The photographic image’s naturalistic effect was critiqued and analysed by several authors, such as Victor Burgin, Allan Sekula, John Tagg and Rosalind Krauss, who highlighted technical image as a historical, socially constructed product that tends to present itself as neutral due to the nature of its device.
To Victor Burgin, what matters in photography is not the fact that it represents something, rather than the fact that this representation serves a purpose: photography does not matter for what it represents, rather than for everything around it – its relation to other images, other discourses and politico-cultural strategies. Burgin’s starting point was his readings of Althusser and Marx, his admitted influences. He also included structuralist semiotics (Roland Barthes and Christian Metz), as well as Lacanian and Freudian psychoanalysis, in his analysis of the photographic practice, namely in his research on the unconscious mechanisms and social determinations that surround it. His viewpoint is, essentially, a move away from the formalist perspective, in the sense that he criticises the reduction of photography to its status as ‘art’, visible in museums and in artistic reception contexts. Burgin wrote in the chapter “Looking at Photographs” from his Thinking Photography: “It has previously been most usual (…) to view photography in the light of “art” — a source of illumination which consigns to shadow the greater part of our day-to-day experience of photographs. What has been most often described is a particular nuancing of “art history” brought about by the invention of the camera, a story cast within the confines of a succession of “masters”, “masterworks” and “movements” — a partial account which leaves the social fact of photography largely untouched.” (Burgin 1982: 142)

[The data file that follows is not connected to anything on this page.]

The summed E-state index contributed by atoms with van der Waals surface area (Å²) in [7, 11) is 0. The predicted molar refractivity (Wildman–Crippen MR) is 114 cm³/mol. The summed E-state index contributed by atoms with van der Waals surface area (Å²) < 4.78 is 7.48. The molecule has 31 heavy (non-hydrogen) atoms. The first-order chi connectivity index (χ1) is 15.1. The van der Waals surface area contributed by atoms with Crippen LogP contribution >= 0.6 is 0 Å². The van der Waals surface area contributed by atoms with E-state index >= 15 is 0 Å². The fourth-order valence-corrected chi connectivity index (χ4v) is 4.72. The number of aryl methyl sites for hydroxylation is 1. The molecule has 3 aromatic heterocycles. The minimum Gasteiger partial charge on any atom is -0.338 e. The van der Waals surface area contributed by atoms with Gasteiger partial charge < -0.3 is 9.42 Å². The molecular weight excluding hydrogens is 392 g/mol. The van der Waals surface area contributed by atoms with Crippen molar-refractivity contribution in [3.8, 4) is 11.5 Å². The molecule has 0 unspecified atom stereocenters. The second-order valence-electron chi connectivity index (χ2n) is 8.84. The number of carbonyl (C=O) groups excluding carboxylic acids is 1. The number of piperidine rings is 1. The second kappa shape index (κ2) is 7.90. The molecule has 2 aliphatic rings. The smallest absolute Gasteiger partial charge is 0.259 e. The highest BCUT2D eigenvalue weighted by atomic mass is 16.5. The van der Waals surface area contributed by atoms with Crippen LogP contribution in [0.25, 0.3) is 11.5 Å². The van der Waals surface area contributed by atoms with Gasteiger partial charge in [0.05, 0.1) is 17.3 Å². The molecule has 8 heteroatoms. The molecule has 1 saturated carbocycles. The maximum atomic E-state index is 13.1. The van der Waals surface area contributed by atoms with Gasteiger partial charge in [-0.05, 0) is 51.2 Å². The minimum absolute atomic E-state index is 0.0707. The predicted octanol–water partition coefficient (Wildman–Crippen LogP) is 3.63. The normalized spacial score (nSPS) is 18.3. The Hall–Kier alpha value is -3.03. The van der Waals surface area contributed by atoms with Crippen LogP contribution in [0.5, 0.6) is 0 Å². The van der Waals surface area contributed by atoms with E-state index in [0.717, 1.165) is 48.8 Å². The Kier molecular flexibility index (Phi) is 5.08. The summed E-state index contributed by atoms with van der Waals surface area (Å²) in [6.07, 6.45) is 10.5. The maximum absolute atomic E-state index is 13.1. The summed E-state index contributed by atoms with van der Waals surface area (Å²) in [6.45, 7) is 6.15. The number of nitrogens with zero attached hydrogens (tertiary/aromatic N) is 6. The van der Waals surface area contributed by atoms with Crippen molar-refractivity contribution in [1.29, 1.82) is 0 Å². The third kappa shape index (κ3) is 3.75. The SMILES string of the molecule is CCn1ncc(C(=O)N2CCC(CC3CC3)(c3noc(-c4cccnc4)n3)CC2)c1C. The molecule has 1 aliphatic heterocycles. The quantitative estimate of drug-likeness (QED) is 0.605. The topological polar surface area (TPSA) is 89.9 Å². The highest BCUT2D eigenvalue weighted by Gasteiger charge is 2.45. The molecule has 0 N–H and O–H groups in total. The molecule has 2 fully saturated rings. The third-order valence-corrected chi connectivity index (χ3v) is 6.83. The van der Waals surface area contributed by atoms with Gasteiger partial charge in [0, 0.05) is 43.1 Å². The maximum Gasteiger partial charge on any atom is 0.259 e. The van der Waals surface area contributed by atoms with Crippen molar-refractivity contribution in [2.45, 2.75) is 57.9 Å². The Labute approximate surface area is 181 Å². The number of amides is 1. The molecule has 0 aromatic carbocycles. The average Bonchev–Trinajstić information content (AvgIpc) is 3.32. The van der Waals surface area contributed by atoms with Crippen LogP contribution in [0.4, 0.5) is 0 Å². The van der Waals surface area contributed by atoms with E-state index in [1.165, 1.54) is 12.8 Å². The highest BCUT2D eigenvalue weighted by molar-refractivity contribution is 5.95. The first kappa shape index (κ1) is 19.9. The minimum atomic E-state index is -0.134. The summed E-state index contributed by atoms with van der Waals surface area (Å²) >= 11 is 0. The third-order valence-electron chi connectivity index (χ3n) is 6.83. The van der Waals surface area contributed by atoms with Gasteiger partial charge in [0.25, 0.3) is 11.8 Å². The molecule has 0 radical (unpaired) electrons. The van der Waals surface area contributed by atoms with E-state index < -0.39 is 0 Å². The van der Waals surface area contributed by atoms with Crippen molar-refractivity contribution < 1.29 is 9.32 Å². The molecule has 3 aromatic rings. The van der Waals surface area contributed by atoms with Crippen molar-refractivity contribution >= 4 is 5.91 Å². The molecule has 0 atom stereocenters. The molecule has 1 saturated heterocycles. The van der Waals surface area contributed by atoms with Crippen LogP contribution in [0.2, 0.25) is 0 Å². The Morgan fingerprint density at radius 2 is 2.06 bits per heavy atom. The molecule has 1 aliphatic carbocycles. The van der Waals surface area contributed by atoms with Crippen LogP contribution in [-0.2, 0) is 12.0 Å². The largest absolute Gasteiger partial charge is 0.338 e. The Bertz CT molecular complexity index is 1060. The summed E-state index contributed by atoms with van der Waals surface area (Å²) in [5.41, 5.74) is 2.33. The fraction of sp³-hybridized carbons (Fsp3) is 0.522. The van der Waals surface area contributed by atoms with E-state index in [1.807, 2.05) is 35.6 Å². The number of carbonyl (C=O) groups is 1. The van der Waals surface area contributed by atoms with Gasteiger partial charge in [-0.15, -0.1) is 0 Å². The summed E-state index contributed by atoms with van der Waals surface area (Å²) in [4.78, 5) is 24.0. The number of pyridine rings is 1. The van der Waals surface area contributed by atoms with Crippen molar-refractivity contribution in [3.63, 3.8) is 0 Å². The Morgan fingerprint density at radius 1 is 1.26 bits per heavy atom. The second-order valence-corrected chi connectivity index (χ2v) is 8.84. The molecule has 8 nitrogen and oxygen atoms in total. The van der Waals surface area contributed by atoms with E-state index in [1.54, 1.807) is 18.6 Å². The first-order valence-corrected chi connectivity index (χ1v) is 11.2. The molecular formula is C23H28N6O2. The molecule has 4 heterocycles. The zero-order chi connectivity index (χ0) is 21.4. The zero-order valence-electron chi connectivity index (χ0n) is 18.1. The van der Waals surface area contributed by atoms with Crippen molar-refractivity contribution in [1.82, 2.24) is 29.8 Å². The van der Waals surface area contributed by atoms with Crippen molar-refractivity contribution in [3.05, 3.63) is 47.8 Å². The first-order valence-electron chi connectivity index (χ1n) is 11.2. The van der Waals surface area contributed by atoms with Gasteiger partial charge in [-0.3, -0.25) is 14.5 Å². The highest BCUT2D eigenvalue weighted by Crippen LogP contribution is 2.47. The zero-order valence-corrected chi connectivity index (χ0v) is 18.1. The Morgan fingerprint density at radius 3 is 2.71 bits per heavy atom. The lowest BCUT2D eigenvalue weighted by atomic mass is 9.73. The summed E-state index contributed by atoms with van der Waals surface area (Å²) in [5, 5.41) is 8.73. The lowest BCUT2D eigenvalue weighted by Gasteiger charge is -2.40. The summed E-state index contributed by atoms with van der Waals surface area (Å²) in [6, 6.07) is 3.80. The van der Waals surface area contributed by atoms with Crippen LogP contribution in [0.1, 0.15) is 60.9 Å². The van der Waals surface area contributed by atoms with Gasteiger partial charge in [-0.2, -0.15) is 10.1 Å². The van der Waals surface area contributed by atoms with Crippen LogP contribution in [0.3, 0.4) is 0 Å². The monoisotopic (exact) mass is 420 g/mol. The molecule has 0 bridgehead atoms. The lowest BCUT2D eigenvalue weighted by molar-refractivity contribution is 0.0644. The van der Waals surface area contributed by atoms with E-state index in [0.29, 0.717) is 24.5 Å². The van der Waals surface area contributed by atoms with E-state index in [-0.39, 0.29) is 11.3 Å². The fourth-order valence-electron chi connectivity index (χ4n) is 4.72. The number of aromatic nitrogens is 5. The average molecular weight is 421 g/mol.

In this sense, and in a point that was extremely important in the fight against the dominance of formalism in the theory and history of photography, Burgin stresses the discreet way photography inhabits everyday life, which does not allow for any artistic reception of it, as, even though photographs are shown in museums and books, “most photographs are not seen by deliberate choice, they have no special space or time allotted to them, they are apparently (an important qualification) provided free of charge — photographs offer themselves gratuitously” (Burgin 1982: 143). Thus, whereas film and painting are always shown in spaces and mediums that allow us to draw our critical attention to them as objects, photographs mix with the environment.
John Tagg makes a similar point: he seeks the social and economic production modes that give rise to a photograph (Tagg 1988). Tagg relates photography to the field of what Marx called ideology, therefore relating it indirectly to the association Karl Marx made between ideology and camera obscura in “German Ideology”. Thus, “photography as such has no identity”: its status “as technology varies with the power relations that invest it” – in this sense, its function as a “mode of cultural production” “is tied to definite conditions of existence, and its products are meaningful and legible only within the particular currencies they have”. (Tagg 1988: 63)